Spoleto closes, leaving broken boundaries in its wake 

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click to enlarge Taylor Mac made us eat apples and dance with strangers

Julia Lynn Photography

Taylor Mac made us eat apples and dance with strangers

Shakespeare's Globe has left the Dock Street, Taylor Mac has packed up his golden headdress, and Geoff Nuttall and his merry band of chamber musicians have gone their separate ways. In other words, Spoleto Festival USA 2015 has wrapped up, leaving everything from sublime inspiration (A Streetcar Named Desire, Carlos Aguirre, Romeo and Juliet) to existential horror (Decasia, When It Rains) in its wake.

Overall, this was a great festival. Better than great — of all the 24 performances I saw, there was just one event I hated, the experimental film Decasia, and only a few I found forgettable. The opera Veremonda, l'Amazzone di Aragona was one of them; another was the first concert by Rita Marcotulli and Luciano Biondini, and I am told that they really hit their stride during their second performance, so that may have been purely a matter of timing.

The rest of the shows gave me either something to love, something to think about, or, in a few very special cases, both. In the first category we've got Romeo and Juliet, pianist Carlos Aguirre, and A Streetcar Named Desire (and sure, they gave me plenty to think about as well, but my overriding reaction was emotional).

In the second, we have shows including Paradise Interrupted, What Moves You, and When It Rains — and actually, Decasia fits here too, as little as I enjoyed the experience. These were performances that broadened my horizons, somehow — I saw innovative new production techniques, or was faced with an intellectual or aesthetic challenge, or was pushed to question my own artistic beliefs.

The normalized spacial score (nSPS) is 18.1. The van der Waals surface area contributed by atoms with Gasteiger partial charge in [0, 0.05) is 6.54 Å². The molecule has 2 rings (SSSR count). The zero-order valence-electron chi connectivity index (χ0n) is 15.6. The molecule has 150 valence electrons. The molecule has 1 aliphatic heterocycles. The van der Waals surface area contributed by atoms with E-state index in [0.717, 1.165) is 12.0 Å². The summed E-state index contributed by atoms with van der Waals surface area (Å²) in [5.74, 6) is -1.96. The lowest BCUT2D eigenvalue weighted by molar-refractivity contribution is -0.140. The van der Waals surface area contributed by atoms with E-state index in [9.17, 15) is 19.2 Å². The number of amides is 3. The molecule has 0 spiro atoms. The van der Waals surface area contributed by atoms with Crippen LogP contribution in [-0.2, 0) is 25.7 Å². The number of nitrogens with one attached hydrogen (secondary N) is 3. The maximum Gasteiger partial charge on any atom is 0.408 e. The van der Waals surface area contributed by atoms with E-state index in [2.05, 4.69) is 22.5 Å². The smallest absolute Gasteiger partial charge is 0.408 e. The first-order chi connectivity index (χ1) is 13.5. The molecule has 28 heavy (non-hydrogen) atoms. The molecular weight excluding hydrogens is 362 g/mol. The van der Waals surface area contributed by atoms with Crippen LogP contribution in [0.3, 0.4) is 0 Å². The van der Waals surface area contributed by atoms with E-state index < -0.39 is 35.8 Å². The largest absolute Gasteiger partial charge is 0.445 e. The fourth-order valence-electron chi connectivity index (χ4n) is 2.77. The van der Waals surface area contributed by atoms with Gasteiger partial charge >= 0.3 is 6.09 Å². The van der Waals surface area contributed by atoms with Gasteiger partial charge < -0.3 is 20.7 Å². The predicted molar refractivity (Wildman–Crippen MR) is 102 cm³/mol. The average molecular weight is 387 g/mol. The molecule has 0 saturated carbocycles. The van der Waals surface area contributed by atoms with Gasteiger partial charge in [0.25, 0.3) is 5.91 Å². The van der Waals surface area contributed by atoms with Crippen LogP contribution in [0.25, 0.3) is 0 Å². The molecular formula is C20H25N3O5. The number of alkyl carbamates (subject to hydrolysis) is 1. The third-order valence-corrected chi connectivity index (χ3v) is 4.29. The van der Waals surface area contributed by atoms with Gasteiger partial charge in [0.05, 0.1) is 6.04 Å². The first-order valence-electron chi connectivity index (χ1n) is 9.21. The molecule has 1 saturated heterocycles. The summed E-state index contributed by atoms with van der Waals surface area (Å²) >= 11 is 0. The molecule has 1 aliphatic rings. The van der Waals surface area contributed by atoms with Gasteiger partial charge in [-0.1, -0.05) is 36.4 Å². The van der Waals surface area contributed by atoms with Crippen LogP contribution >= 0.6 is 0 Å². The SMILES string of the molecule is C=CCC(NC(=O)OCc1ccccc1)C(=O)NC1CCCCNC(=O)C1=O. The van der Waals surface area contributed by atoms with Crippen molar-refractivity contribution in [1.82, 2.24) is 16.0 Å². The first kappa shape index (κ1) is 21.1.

And that final "both" category is reserved for Taylor Mac's Songs of the American Right performance, which was not only an entertaining evening, but also forced me to look at biases I didn't think I had; Musica Nuda, which blended a concert with performance art; and the Spoleto Festival USA Orchestra's concert of Tan Dun, Barber, and Sibelius. (There are others in each category, but I'm just hitting the highlights.)

Let's start, however, with a look at Spoleto's second week. It began with a bang, or really a screech: the dreaded experimental film Decasia. I say that somewhat facetiously, but it's true that I wasn't looking forward to it. I'd watched a clip or two on YouTube and found the music grating and awful to listen to.

And that turned out to be the case, at least to me, especially since during the film screening the soundtrack was played live by the full Spoleto Festival USA Orchestra. I noted that before they started, they put in earplugs. That's a tip-off if there ever was one. I just wish they'd brought some for the audience, too.

As for the film, it's an hour-long series of clips from black-and-white films that have been damaged to varying degrees. That's the thrust of the whole thing: we watch scenes, mostly with people in them, that have been transformed by time, age, and neglect into something spooky or unsettling. People are outlined in metallic halos; the blacks and the whites are switched and metalicized, which results in images like a woman whose skin and body are dark, but whose laughing lips are bright white; and in the some of the strangest images, people's heads seem to come apart and dissolve into smoke. It's the stuff of nightmares or bad acid trips.